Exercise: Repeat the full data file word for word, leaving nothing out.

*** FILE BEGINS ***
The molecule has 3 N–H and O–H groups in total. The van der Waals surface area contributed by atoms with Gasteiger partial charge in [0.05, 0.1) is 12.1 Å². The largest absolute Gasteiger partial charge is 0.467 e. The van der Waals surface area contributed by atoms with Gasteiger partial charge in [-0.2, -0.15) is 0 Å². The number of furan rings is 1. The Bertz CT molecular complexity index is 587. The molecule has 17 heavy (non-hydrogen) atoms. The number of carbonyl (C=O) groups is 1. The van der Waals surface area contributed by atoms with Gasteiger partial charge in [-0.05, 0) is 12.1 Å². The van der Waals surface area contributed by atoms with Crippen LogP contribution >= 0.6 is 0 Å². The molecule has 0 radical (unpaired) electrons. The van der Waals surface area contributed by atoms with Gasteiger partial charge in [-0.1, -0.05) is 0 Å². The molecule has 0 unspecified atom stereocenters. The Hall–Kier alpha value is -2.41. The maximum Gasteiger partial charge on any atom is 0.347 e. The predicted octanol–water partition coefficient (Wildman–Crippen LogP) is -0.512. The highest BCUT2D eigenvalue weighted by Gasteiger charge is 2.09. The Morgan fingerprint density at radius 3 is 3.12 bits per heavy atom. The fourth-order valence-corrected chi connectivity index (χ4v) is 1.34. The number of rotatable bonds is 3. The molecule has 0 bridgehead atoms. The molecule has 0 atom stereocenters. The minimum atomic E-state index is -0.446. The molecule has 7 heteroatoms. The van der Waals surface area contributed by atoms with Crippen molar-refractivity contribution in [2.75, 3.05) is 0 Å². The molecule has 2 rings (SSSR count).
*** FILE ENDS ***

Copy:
The molecule has 3 N–H and O–H groups in total. The van der Waals surface area contributed by atoms with Gasteiger partial charge in [0.05, 0.1) is 12.1 Å². The largest absolute Gasteiger partial charge is 0.467 e. The van der Waals surface area contributed by atoms with Gasteiger partial charge in [-0.2, -0.15) is 0 Å². The number of furan rings is 1. The Bertz CT molecular complexity index is 587. The molecule has 17 heavy (non-hydrogen) atoms. The number of carbonyl (C=O) groups is 1. The van der Waals surface area contributed by atoms with Gasteiger partial charge in [-0.05, 0) is 12.1 Å². The van der Waals surface area contributed by atoms with Crippen LogP contribution >= 0.6 is 0 Å². The molecule has 0 radical (unpaired) electrons. The van der Waals surface area contributed by atoms with Gasteiger partial charge in [-0.1, -0.05) is 0 Å². The molecule has 0 unspecified atom stereocenters. The Hall–Kier alpha value is -2.41. The maximum Gasteiger partial charge on any atom is 0.347 e. The predicted octanol–water partition coefficient (Wildman–Crippen LogP) is -0.512. The highest BCUT2D eigenvalue weighted by Gasteiger charge is 2.09. The Morgan fingerprint density at radius 3 is 3.12 bits per heavy atom. The fourth-order valence-corrected chi connectivity index (χ4v) is 1.34. The number of rotatable bonds is 3. The molecule has 0 bridgehead atoms. The molecule has 0 atom stereocenters. The minimum atomic E-state index is -0.446. The molecule has 7 heteroatoms. The van der Waals surface area contributed by atoms with Crippen molar-refractivity contribution in [2.75, 3.05) is 0 Å². The molecule has 2 rings (SSSR count).